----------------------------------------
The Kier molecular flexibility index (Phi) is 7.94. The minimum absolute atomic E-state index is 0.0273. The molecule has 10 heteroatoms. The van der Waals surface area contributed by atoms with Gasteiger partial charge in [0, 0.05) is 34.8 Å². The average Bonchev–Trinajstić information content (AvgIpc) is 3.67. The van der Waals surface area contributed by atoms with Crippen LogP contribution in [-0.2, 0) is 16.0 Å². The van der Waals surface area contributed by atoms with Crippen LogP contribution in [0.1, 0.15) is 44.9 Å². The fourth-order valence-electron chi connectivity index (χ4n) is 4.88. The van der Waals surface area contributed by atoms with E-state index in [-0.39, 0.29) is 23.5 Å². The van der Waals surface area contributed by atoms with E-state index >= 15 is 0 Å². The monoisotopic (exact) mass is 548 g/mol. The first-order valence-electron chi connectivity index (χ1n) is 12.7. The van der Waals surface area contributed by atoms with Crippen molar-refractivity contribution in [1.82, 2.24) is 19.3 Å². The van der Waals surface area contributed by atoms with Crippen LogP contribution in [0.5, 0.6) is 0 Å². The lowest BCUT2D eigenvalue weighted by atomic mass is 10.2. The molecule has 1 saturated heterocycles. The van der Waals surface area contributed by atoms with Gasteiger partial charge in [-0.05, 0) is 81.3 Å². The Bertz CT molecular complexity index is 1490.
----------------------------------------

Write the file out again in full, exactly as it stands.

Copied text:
The Kier molecular flexibility index (Phi) is 7.94. The minimum absolute atomic E-state index is 0.0273. The molecule has 10 heteroatoms. The van der Waals surface area contributed by atoms with Gasteiger partial charge in [0, 0.05) is 34.8 Å². The average Bonchev–Trinajstić information content (AvgIpc) is 3.67. The van der Waals surface area contributed by atoms with Crippen LogP contribution in [-0.2, 0) is 16.0 Å². The van der Waals surface area contributed by atoms with Crippen LogP contribution in [0.1, 0.15) is 44.9 Å². The fourth-order valence-electron chi connectivity index (χ4n) is 4.88. The van der Waals surface area contributed by atoms with E-state index in [-0.39, 0.29) is 23.5 Å². The van der Waals surface area contributed by atoms with E-state index >= 15 is 0 Å². The monoisotopic (exact) mass is 548 g/mol. The first-order valence-electron chi connectivity index (χ1n) is 12.7. The van der Waals surface area contributed by atoms with Crippen molar-refractivity contribution in [1.82, 2.24) is 19.3 Å². The van der Waals surface area contributed by atoms with Crippen LogP contribution in [0.5, 0.6) is 0 Å². The lowest BCUT2D eigenvalue weighted by atomic mass is 10.2. The molecule has 1 saturated heterocycles. The van der Waals surface area contributed by atoms with Gasteiger partial charge in [-0.05, 0) is 81.3 Å². The Bertz CT molecular complexity index is 1490.